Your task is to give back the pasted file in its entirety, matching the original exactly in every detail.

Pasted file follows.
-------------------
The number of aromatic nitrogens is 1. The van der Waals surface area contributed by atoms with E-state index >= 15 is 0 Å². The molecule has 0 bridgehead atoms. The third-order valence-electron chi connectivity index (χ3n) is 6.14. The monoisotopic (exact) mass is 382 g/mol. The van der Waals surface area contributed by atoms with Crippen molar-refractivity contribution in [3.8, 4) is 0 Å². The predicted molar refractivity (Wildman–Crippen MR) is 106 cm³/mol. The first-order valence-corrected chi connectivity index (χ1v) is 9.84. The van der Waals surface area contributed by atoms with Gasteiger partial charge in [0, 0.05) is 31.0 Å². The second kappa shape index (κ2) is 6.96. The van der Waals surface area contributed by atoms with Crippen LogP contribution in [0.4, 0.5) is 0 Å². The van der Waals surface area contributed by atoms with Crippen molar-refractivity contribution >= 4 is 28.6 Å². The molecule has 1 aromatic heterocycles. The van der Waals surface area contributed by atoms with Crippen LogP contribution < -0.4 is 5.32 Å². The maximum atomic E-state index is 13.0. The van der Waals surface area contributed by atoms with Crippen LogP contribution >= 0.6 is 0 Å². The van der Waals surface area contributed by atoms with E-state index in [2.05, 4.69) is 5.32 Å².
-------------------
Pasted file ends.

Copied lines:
The number of aromatic nitrogens is 1. The van der Waals surface area contributed by atoms with E-state index >= 15 is 0 Å². The molecule has 0 bridgehead atoms. The third-order valence-electron chi connectivity index (χ3n) is 6.14. The monoisotopic (exact) mass is 382 g/mol. The van der Waals surface area contributed by atoms with Crippen molar-refractivity contribution in [3.8, 4) is 0 Å². The predicted molar refractivity (Wildman–Crippen MR) is 106 cm³/mol. The first-order valence-corrected chi connectivity index (χ1v) is 9.84. The van der Waals surface area contributed by atoms with Gasteiger partial charge in [0, 0.05) is 31.0 Å². The second kappa shape index (κ2) is 6.96. The van der Waals surface area contributed by atoms with Crippen LogP contribution in [0.4, 0.5) is 0 Å². The van der Waals surface area contributed by atoms with Crippen molar-refractivity contribution >= 4 is 28.6 Å². The molecule has 1 aromatic heterocycles. The van der Waals surface area contributed by atoms with Crippen LogP contribution < -0.4 is 5.32 Å². The maximum atomic E-state index is 13.0. The van der Waals surface area contributed by atoms with Crippen LogP contribution >= 0.6 is 0 Å². The van der Waals surface area contributed by atoms with E-state index in [2.05, 4.69) is 5.32 Å².